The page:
Helical piers prove quite versatile and can be utilized on almost any type of foundation.
Helical piers are an industry favorite for securing new construction sites to prevent future settlement.
Helical piers are a little more expensive than push piers primarily due to the heavy equipment required for installation.
Polyurethane Deep Injections
Polyurethane Deep Injection costs an average of $150 to $180 per square foot in SoCal and Arizona.
Polyurethane Deep Injection is utilized when a home has minimal settlement, and the owner is looking to stabilize the home in its current condition.
We drill nickel-sized holes into concrete, snake in our injector, and infuse the polyurethane foam to lift the slab by pressure.
These injections are most effective when a home has fallen less than 1” of settlement and the native soils are 10 or fewer inches from ground level.
This is typically the cheapest option, costing around ½ of push pier/helical pier repair price.
The Permits & Engineering
Foundation repair projects inherently require a variety of engineering needs and services.
These can range from simple structural repair recommendations to a full-blown structural set of plans with corresponding geotechnical reports (which require soil borings and slope analysis).
There is no one size fits all set of requirements when it comes to obtaining a permit for the foundation work to be performed.
Every city and county have their own unique and specific requirements.
In addition to these highly individualized engineering requirements, there is a wide range of costs associated with obtaining a permit.
A permit can range anywhere from $750 to $3,500 or more (depending on locale and the valuation of your project).
On top of possibly steep permitting fees, there are engineering fees to factor in. These can range anywhere from $1,000 to $3,500 for structural engineering and $1,800 to $6,000 for geotechnical engineering.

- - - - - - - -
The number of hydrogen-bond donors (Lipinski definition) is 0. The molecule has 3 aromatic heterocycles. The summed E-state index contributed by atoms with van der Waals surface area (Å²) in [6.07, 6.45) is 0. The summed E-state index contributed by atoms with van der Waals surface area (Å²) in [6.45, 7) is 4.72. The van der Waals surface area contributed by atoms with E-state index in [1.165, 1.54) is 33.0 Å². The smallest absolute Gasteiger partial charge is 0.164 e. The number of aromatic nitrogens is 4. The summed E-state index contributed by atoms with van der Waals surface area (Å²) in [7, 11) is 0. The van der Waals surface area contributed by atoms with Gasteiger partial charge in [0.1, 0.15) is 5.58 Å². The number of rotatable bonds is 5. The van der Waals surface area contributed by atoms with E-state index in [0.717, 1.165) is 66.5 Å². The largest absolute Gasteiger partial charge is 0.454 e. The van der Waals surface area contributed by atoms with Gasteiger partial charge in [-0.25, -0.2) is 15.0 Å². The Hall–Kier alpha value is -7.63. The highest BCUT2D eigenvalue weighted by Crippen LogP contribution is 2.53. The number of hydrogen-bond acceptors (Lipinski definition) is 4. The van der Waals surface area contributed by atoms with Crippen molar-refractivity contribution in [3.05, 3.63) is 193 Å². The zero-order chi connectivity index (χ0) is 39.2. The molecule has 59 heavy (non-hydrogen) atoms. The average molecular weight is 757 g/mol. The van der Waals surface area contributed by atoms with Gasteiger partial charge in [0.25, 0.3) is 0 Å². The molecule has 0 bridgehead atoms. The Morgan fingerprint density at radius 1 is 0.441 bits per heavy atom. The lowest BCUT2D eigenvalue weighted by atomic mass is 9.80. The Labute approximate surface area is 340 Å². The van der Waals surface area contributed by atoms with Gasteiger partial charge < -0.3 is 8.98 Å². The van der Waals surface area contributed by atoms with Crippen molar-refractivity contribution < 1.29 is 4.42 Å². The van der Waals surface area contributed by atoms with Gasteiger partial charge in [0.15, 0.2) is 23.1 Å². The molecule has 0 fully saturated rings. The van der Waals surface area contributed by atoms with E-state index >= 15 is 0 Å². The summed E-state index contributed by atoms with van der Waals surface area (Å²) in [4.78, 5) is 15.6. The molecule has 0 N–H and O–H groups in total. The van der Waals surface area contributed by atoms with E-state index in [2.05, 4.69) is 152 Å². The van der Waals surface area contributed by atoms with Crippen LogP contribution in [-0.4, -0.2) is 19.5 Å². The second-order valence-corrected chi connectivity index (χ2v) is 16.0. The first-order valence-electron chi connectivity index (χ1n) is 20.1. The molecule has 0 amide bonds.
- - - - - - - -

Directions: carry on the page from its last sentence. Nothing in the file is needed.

These prices reflect the amount of time, investigation, and services required to fulfill the city’s requirements.
We have our finger on the pulse of costs, requirements, and timelines for most cities in Southern California and Central Arizona. Feel free to reach out to us to get your city’s costs, requirements, and timelines.
Further Break Down
So, now that we have dissected the primary items that influence cost, let’s run through how to do a quick assessment of your home and begin to get a rough estimate for costs associated with fixing your home’s foundation.
Step 1 –
Diagnose the area that you notice the majority of your issues with (including sloping floor, sticky doors, etc.)
Measure the length along the exterior wall of the affected area (you will want to measure all sides of the house that are impacted). Typically, this will be 2-3 sides depending on your home’s settlement pattern.
Step 2 –
Determine linear footage.
Step 3 –
Multiply the linear footage by $350 to $450 to get a rough estimate for the repairs.
Step 4 –
Add engineering fees (an average of $5,000 for all engineering fees and permitting).
Step 5 (Optional) –
Stop swearing – it’s all gonna be okay.
This should give you a ballpark estimate of the costs for repairs.
Obviously, a foundation repair contractor (such as Dalinghaus Construction, Inc.), will be able to provide you with a much more accurate picture of data and costs, but this should at least point you in the right direction.